The MAGIC telescopes discovered very high energy (VHE, E>100 GeV) gamma-ray emission coming from the distant Flat Spectrum Radio Quasar (FSRQ) PKS 1222+21 (4C +21.35, z=0.432). It is the second most distant VHE gamma-ray source, with well measured redshift, detected until now. The observation was performed on 2010 June 17 (MJD 55364.9) using the two 17 m diameter imaging Cherenkov telescopes on La Palma (Canary Islands, Spain). The MAGIC detection coincides with high energy MeV/GeV gamma-ray activity measured by the Large Area Telescope (LAT) on board the Fermi satellite. The averaged integral flux above 100 GeV is equivalent to 1 Crab Nebula flux. The VHE flux measured by MAGIC varies significantly within the 30 minutes of exposure implying a flux doubling time of about 10 minutes. The VHE and MeV/GeV spectra, corrected for the absorption by the extragalactic background light, can be described by a single power law with photon index 2.72+/-0.34 between 3 GeV and 400 GeV, consistent with gamma-ray emission belonging to a single component in the jet. The absence of a spectral cutoff at 30-60 GeV (indeed, one finds a strict lower limit Ec>130 GeV) constrains the gamma-ray emission region to lie outside the broad line region, which would otherwise absorb the VHE gamma-rays. Together with the detected fast variability, this challenges present emission models from jets in FSRQs.

J., B.G., Stamerra, A., K., S., D., M., F., T., L., M., et al. (2011). Testing the emission models of blazar jets with the MAGIC telescopes. In ArXiv e-prints (pp.6446).

Testing the emission models of blazar jets with the MAGIC telescopes

STAMERRA, ANTONIO;
2011

Abstract

The MAGIC telescopes discovered very high energy (VHE, E>100 GeV) gamma-ray emission coming from the distant Flat Spectrum Radio Quasar (FSRQ) PKS 1222+21 (4C +21.35, z=0.432). It is the second most distant VHE gamma-ray source, with well measured redshift, detected until now. The observation was performed on 2010 June 17 (MJD 55364.9) using the two 17 m diameter imaging Cherenkov telescopes on La Palma (Canary Islands, Spain). The MAGIC detection coincides with high energy MeV/GeV gamma-ray activity measured by the Large Area Telescope (LAT) on board the Fermi satellite. The averaged integral flux above 100 GeV is equivalent to 1 Crab Nebula flux. The VHE flux measured by MAGIC varies significantly within the 30 minutes of exposure implying a flux doubling time of about 10 minutes. The VHE and MeV/GeV spectra, corrected for the absorption by the extragalactic background light, can be described by a single power law with photon index 2.72+/-0.34 between 3 GeV and 400 GeV, consistent with gamma-ray emission belonging to a single component in the jet. The absence of a spectral cutoff at 30-60 GeV (indeed, one finds a strict lower limit Ec>130 GeV) constrains the gamma-ray emission region to lie outside the broad line region, which would otherwise absorb the VHE gamma-rays. Together with the detected fast variability, this challenges present emission models from jets in FSRQs.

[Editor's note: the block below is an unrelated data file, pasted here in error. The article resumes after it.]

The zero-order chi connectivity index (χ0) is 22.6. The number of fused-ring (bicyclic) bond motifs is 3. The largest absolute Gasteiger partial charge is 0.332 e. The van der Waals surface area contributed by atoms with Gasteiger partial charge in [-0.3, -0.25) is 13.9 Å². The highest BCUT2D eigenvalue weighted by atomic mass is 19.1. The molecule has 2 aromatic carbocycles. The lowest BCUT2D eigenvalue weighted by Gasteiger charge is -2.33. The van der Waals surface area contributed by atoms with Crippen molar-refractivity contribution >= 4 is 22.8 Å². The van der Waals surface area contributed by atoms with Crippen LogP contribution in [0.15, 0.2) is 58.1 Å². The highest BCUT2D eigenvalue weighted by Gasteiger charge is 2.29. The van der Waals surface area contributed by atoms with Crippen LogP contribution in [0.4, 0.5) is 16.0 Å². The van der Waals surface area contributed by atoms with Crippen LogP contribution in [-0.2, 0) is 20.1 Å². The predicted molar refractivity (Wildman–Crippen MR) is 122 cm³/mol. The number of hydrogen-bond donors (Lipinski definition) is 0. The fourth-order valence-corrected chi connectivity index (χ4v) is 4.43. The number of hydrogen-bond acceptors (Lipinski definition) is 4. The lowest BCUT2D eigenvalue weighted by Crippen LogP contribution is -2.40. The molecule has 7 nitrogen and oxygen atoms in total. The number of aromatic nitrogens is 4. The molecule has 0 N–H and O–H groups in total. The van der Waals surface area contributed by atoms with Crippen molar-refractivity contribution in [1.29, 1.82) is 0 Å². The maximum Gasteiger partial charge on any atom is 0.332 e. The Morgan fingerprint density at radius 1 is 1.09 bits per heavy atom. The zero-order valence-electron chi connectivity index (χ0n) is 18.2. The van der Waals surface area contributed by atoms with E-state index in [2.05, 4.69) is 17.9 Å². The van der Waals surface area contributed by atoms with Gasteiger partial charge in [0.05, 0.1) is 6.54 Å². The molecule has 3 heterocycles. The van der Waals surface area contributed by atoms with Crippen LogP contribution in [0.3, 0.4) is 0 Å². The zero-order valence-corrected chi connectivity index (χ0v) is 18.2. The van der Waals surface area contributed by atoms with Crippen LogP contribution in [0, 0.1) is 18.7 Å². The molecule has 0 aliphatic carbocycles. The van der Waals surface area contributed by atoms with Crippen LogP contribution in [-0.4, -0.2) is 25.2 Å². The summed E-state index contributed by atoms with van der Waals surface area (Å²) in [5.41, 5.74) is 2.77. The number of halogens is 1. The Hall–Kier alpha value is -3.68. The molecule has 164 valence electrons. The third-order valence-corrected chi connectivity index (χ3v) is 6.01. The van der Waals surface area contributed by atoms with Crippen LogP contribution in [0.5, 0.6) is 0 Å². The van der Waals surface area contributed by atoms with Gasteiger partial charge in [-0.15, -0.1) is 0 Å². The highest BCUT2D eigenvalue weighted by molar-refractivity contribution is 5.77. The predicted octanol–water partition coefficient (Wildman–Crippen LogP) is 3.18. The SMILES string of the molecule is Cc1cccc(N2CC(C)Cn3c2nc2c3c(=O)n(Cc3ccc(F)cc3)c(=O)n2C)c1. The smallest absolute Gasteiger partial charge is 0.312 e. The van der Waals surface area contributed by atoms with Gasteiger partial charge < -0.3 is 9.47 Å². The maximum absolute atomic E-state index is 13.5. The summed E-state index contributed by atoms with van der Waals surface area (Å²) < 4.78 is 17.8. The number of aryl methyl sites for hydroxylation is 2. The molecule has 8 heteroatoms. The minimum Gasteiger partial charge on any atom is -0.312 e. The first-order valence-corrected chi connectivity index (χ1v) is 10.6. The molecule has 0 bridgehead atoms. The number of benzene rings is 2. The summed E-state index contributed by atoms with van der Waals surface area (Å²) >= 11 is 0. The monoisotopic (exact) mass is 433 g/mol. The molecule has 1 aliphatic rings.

J., B.G., Stamerra, A., K., S., D., M., F., T., L., M., et al. (2011). Testing the emission models of blazar jets with the MAGIC telescopes. In ArXiv e-prints (pp.6446).
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Utilizza questo identificativo per citare o creare un link a questo documento: http://hdl.handle.net/11365/43079
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